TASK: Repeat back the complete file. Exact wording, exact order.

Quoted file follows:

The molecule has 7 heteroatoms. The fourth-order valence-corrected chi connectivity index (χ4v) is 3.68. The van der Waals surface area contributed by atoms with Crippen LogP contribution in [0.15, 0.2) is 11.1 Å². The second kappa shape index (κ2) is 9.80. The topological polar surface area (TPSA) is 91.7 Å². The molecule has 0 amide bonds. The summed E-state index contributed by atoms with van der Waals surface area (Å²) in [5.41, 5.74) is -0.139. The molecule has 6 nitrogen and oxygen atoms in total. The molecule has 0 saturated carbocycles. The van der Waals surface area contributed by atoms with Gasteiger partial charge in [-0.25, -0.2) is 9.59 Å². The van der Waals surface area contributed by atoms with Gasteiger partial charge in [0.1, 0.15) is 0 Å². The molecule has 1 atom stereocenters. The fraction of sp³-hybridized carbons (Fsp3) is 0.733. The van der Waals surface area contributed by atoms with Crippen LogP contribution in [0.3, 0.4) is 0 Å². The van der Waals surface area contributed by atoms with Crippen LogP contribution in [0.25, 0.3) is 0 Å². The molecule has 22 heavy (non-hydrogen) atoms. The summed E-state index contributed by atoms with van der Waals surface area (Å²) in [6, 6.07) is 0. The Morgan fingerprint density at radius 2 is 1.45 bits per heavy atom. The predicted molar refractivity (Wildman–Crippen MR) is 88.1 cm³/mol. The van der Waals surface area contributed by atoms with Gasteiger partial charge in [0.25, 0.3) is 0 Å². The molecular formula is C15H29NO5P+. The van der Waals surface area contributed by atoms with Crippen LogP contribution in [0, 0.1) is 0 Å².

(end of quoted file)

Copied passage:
The molecule has 7 heteroatoms. The fourth-order valence-corrected chi connectivity index (χ4v) is 3.68. The van der Waals surface area contributed by atoms with Crippen LogP contribution in [0.15, 0.2) is 11.1 Å². The second kappa shape index (κ2) is 9.80. The topological polar surface area (TPSA) is 91.7 Å². The molecule has 0 amide bonds. The summed E-state index contributed by atoms with van der Waals surface area (Å²) in [5.41, 5.74) is -0.139. The molecule has 6 nitrogen and oxygen atoms in total. The molecule has 0 saturated carbocycles. The van der Waals surface area contributed by atoms with Gasteiger partial charge in [-0.25, -0.2) is 9.59 Å². The van der Waals surface area contributed by atoms with Gasteiger partial charge in [0.1, 0.15) is 0 Å². The molecule has 1 atom stereocenters. The fraction of sp³-hybridized carbons (Fsp3) is 0.733. The van der Waals surface area contributed by atoms with Crippen LogP contribution in [0.3, 0.4) is 0 Å². The van der Waals surface area contributed by atoms with Crippen LogP contribution in [0.25, 0.3) is 0 Å². The molecule has 22 heavy (non-hydrogen) atoms. The summed E-state index contributed by atoms with van der Waals surface area (Å²) in [6, 6.07) is 0. The Morgan fingerprint density at radius 2 is 1.45 bits per heavy atom. The predicted molar refractivity (Wildman–Crippen MR) is 88.1 cm³/mol. The van der Waals surface area contributed by atoms with Gasteiger partial charge in [0.25, 0.3) is 0 Å². The molecular formula is C15H29NO5P+. The van der Waals surface area contributed by atoms with Crippen LogP contribution in [0, 0.1) is 0 Å².